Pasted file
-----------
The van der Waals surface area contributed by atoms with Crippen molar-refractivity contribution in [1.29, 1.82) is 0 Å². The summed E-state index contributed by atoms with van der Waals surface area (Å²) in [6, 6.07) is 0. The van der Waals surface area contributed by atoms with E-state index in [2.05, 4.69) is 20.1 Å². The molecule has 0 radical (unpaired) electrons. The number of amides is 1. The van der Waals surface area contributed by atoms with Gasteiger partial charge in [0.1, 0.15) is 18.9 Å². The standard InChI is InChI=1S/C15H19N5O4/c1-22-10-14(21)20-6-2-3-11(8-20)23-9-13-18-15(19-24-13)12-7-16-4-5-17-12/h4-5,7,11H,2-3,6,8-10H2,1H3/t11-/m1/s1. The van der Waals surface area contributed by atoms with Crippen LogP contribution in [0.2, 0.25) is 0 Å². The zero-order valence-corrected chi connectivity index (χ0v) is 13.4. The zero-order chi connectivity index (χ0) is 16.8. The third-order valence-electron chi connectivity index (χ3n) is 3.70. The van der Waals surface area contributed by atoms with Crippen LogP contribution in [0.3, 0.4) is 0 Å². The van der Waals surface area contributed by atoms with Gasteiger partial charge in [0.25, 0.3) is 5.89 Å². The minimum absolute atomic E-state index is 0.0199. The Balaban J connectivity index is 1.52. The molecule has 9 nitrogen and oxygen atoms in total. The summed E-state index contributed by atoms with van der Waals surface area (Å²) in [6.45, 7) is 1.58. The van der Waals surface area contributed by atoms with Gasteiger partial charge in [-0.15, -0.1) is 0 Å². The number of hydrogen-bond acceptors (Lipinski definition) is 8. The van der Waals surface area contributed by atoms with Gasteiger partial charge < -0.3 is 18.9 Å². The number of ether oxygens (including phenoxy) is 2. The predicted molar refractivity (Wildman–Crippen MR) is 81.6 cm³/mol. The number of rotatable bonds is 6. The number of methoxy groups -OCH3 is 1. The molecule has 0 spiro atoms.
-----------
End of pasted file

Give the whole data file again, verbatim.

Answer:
The van der Waals surface area contributed by atoms with Crippen molar-refractivity contribution in [1.29, 1.82) is 0 Å². The summed E-state index contributed by atoms with van der Waals surface area (Å²) in [6, 6.07) is 0. The van der Waals surface area contributed by atoms with E-state index in [2.05, 4.69) is 20.1 Å². The molecule has 0 radical (unpaired) electrons. The number of amides is 1. The van der Waals surface area contributed by atoms with Gasteiger partial charge in [0.1, 0.15) is 18.9 Å². The standard InChI is InChI=1S/C15H19N5O4/c1-22-10-14(21)20-6-2-3-11(8-20)23-9-13-18-15(19-24-13)12-7-16-4-5-17-12/h4-5,7,11H,2-3,6,8-10H2,1H3/t11-/m1/s1. The van der Waals surface area contributed by atoms with Crippen LogP contribution in [0.2, 0.25) is 0 Å². The zero-order valence-corrected chi connectivity index (χ0v) is 13.4. The zero-order chi connectivity index (χ0) is 16.8. The third-order valence-electron chi connectivity index (χ3n) is 3.70. The van der Waals surface area contributed by atoms with Crippen LogP contribution in [0.3, 0.4) is 0 Å². The van der Waals surface area contributed by atoms with Gasteiger partial charge in [0.25, 0.3) is 5.89 Å². The minimum absolute atomic E-state index is 0.0199. The Balaban J connectivity index is 1.52. The molecule has 9 nitrogen and oxygen atoms in total. The summed E-state index contributed by atoms with van der Waals surface area (Å²) in [6.45, 7) is 1.58. The van der Waals surface area contributed by atoms with Gasteiger partial charge in [-0.15, -0.1) is 0 Å². The number of hydrogen-bond acceptors (Lipinski definition) is 8. The van der Waals surface area contributed by atoms with Gasteiger partial charge < -0.3 is 18.9 Å². The number of ether oxygens (including phenoxy) is 2. The predicted molar refractivity (Wildman–Crippen MR) is 81.6 cm³/mol. The number of rotatable bonds is 6. The number of methoxy groups -OCH3 is 1. The molecule has 0 spiro atoms.